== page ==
Memorizing chord progressions

I am a newcomer to Art of Memory and a working musician.

I want to construct a system for memorizing chord progressions for songs. I’d like to be able to store these in long term memory, and add more and more progressions over time.

I’m thinking of creating a mind palace for this. Do you think this would be a good method? Any recommendations or ideas?

I’d like to be able to store the progressions as relative degrees of the major scale. If I could encode the chord quality that would be even better.

So C Am Dm G7 becomes 1 6m 2m 57.

Am I being overly ambitious here? Any ideas, critiques and criticisms welcome.


Sounds like it would work. I’ve wondered if figured bass notation could help with creating images for chords, but I haven’t tried it.

I didn’t know figured bass notation existed until I just looked it up! That would be a good way to reduce chord quality to a number or numbers as well. I guess I just need a good system for visualizing numerals, and a good system for storing sequences of said numerals. Interesting, thanks for your input.

For numbers, see the Major System. There is also a video on how to memorize numbers. For storing sequences, see memory palaces.

Thanks for your help


I have done composition, piano and guitar.

It’s an interesting subject. I have thought about similar ideas.
One approach would be to find some good way to chunk pairs of chord progressions.
If we disregard minor/major and 7:th or other colourings, we would have
7^2 chord progressions and for three chord progressions we have 7^3 = 343.
Many of these will not occur but in any case, I would go with memorizing more than one chord as one image…
For example Dm-G7-C would be encoded as 251 which would correspond to one unique image…

Why bother memorizing chord progressions for each individual song? You can easily and extemporaneously reconstruct the chord progressions on the fly by using the following four steps (combined with your personal memory/familiarity with each song):

  1. The last root note of the basic chord (not inverted chords) of a song is almost always the same note (+1 or more octaves below) as the final note of the song/melody (or final note of the opening stanza/verse).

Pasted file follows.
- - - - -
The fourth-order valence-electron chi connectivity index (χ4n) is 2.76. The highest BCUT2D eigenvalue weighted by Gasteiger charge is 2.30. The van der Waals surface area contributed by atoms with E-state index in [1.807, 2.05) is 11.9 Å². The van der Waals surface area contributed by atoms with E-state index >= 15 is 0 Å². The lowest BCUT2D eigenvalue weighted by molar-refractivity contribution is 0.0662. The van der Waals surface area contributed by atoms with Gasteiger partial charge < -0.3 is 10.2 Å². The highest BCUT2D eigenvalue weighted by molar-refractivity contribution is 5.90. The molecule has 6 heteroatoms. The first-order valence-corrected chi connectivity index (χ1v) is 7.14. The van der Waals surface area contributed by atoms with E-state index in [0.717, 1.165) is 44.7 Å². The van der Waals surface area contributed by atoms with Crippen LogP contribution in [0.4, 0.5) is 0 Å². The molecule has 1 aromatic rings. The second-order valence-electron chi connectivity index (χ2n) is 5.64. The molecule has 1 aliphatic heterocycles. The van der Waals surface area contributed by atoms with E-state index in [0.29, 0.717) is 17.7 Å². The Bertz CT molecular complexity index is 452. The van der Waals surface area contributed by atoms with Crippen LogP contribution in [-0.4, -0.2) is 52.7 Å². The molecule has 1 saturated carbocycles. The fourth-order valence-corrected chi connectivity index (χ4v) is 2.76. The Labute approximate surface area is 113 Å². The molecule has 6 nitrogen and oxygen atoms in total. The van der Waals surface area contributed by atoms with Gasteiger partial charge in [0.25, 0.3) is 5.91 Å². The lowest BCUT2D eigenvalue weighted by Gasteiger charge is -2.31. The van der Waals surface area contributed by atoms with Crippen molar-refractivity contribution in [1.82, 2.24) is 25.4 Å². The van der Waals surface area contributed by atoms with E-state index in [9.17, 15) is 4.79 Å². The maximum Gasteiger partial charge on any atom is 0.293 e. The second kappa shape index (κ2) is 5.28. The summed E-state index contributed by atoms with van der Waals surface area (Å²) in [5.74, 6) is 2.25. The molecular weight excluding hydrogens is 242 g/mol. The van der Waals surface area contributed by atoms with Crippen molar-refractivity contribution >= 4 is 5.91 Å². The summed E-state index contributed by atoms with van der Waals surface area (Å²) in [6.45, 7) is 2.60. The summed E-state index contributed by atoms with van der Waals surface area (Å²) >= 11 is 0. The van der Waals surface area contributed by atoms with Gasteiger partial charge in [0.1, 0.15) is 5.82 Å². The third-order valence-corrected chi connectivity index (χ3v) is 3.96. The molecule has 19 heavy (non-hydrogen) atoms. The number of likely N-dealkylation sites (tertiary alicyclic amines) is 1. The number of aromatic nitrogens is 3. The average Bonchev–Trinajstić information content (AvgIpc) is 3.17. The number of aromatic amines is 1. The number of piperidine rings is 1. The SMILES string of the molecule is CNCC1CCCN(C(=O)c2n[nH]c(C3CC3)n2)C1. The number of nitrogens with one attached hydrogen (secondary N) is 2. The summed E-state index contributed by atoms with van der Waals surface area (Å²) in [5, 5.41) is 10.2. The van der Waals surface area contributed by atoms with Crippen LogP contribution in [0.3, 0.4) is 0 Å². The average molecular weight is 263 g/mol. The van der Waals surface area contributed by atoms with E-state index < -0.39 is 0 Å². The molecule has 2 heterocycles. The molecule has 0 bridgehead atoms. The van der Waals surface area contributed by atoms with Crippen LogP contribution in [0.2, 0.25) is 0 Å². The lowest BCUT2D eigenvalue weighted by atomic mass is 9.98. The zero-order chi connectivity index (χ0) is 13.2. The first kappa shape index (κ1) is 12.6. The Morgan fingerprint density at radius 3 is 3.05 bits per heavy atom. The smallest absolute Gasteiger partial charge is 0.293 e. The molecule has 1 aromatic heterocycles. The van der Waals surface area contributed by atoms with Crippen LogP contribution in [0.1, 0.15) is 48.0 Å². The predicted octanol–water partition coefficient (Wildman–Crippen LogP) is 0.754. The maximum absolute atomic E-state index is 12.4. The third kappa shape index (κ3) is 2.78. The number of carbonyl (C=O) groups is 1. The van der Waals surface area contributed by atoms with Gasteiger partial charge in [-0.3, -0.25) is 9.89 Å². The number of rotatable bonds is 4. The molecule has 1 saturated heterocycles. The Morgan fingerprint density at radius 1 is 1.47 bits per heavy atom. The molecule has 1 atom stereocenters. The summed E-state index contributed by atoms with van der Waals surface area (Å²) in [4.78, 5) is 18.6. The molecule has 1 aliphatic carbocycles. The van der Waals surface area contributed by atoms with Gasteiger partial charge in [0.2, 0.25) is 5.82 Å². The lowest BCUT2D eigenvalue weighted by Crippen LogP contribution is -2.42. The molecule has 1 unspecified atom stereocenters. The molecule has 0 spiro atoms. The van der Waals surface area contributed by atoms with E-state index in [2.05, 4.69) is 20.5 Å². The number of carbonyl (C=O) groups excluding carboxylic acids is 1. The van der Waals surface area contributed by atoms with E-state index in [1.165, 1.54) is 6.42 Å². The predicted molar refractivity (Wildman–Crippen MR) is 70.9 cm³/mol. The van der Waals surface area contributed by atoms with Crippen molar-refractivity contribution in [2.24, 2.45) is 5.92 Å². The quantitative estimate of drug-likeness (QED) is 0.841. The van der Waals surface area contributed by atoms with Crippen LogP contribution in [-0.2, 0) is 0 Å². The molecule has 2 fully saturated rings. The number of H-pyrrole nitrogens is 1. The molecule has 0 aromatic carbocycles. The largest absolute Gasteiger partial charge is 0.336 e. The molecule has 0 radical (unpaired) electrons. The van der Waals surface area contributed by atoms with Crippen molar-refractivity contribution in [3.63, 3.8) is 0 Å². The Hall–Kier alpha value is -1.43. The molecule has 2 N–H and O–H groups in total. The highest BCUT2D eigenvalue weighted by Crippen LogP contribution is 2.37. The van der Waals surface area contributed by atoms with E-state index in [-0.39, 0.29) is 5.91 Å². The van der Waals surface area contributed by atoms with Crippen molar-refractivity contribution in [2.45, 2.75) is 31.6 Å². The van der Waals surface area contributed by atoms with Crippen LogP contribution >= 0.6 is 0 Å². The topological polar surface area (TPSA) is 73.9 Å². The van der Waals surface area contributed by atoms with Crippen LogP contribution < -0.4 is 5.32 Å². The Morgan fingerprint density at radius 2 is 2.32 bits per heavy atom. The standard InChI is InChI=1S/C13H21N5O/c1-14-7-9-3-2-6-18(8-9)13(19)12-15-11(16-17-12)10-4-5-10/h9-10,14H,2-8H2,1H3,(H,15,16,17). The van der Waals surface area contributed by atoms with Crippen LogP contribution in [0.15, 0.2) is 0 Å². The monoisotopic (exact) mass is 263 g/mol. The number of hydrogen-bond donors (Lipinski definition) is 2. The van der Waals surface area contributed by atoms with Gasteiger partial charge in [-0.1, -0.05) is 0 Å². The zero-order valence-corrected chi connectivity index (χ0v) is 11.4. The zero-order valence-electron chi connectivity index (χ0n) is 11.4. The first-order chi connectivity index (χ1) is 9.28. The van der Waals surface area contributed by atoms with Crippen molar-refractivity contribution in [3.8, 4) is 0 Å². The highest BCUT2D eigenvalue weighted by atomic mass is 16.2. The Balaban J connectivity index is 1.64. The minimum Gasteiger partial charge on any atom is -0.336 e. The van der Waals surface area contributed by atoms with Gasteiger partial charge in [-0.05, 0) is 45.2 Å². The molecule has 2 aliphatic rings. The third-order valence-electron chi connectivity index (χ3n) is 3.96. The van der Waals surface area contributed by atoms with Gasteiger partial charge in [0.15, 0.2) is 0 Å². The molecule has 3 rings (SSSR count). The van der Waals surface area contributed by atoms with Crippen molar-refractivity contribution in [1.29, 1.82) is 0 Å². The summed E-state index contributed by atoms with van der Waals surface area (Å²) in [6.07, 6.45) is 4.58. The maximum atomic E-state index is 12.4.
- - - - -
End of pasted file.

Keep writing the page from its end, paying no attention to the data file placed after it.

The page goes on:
2. When the melody progresses upward or downward chromatically, the root note of the basic chord is often 3 note intervals below (+1 octave) the melodic notes played on the main down beat (or sometimes immediately after the main down beat if the down beat melodic note is just a passing note).

  3. Otherwise, the root note of the basic chord is either 1, 3, or 5 note intervals BELOW the melodic notes played on the main down beats (or immediately after the main down beat). Try playing some traditional Christmas carols on piano in the key of C to easily observe and confirm this simple correspondence between melodic and root notes.

  4. Form the chords by playing he root note with left hand pinky, and hold left hand in a claw like position to play/roll up notes at 5, 8, and 10 note intervals above the root note.

Use these four steps to identify the chords to play with any given song melody by simply and literally watching for the melodic notes played on the right hand on the main down beats - a process I’ve come to call “playing by sight” as opposed to “playing be ear”. To “play by ear” using these five steps (minus playing the melody with the right hand), identify the melodic notes as you sing the melody out loud or in your head using the solfege (do-re-me) method.

I had a look at chords and how they are constructed a few years ago. Turns out very little memorization is required as at their core is a fundamental idea about hand shapes and neck positions.
Its detailed here using the ukulele as an example (only 4 strings)